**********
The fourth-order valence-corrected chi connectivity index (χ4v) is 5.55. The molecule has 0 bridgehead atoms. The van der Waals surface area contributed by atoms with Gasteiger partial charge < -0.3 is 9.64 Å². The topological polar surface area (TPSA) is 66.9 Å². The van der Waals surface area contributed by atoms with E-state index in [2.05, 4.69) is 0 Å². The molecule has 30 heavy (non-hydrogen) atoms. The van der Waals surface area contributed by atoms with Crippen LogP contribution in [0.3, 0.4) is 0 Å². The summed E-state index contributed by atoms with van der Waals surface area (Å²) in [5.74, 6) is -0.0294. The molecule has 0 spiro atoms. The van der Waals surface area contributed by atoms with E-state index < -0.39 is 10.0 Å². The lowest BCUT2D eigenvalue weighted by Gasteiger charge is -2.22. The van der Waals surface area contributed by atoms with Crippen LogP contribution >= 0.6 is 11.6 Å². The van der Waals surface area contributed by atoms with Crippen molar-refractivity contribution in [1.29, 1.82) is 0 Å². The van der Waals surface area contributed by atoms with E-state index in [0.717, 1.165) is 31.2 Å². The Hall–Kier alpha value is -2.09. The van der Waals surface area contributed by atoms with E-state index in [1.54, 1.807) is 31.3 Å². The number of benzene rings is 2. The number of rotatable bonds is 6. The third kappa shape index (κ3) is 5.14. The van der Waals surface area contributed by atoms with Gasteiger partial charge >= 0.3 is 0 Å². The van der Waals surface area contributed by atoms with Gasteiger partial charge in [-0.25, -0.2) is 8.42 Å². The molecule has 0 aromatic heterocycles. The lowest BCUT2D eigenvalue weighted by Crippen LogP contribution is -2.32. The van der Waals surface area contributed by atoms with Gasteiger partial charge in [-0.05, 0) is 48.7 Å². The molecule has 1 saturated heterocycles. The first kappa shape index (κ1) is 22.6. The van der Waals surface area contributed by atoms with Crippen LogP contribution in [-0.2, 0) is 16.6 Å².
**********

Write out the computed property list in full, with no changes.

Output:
The fourth-order valence-corrected chi connectivity index (χ4v) is 5.55. The molecule has 0 bridgehead atoms. The van der Waals surface area contributed by atoms with Gasteiger partial charge < -0.3 is 9.64 Å². The topological polar surface area (TPSA) is 66.9 Å². The van der Waals surface area contributed by atoms with E-state index in [2.05, 4.69) is 0 Å². The molecule has 30 heavy (non-hydrogen) atoms. The van der Waals surface area contributed by atoms with Crippen LogP contribution in [0.3, 0.4) is 0 Å². The summed E-state index contributed by atoms with van der Waals surface area (Å²) in [5.74, 6) is -0.0294. The molecule has 0 spiro atoms. The van der Waals surface area contributed by atoms with E-state index < -0.39 is 10.0 Å². The lowest BCUT2D eigenvalue weighted by Gasteiger charge is -2.22. The van der Waals surface area contributed by atoms with Crippen LogP contribution >= 0.6 is 11.6 Å². The van der Waals surface area contributed by atoms with Crippen molar-refractivity contribution in [1.29, 1.82) is 0 Å². The van der Waals surface area contributed by atoms with E-state index in [0.717, 1.165) is 31.2 Å². The Hall–Kier alpha value is -2.09. The van der Waals surface area contributed by atoms with E-state index in [1.54, 1.807) is 31.3 Å². The number of benzene rings is 2. The number of rotatable bonds is 6. The third kappa shape index (κ3) is 5.14. The van der Waals surface area contributed by atoms with Gasteiger partial charge >= 0.3 is 0 Å². The van der Waals surface area contributed by atoms with Gasteiger partial charge in [-0.25, -0.2) is 8.42 Å². The molecule has 0 aromatic heterocycles. The lowest BCUT2D eigenvalue weighted by Crippen LogP contribution is -2.32. The van der Waals surface area contributed by atoms with Gasteiger partial charge in [-0.05, 0) is 48.7 Å². The molecule has 1 saturated heterocycles. The first kappa shape index (κ1) is 22.6. The van der Waals surface area contributed by atoms with Crippen LogP contribution in [-0.2, 0) is 16.6 Å².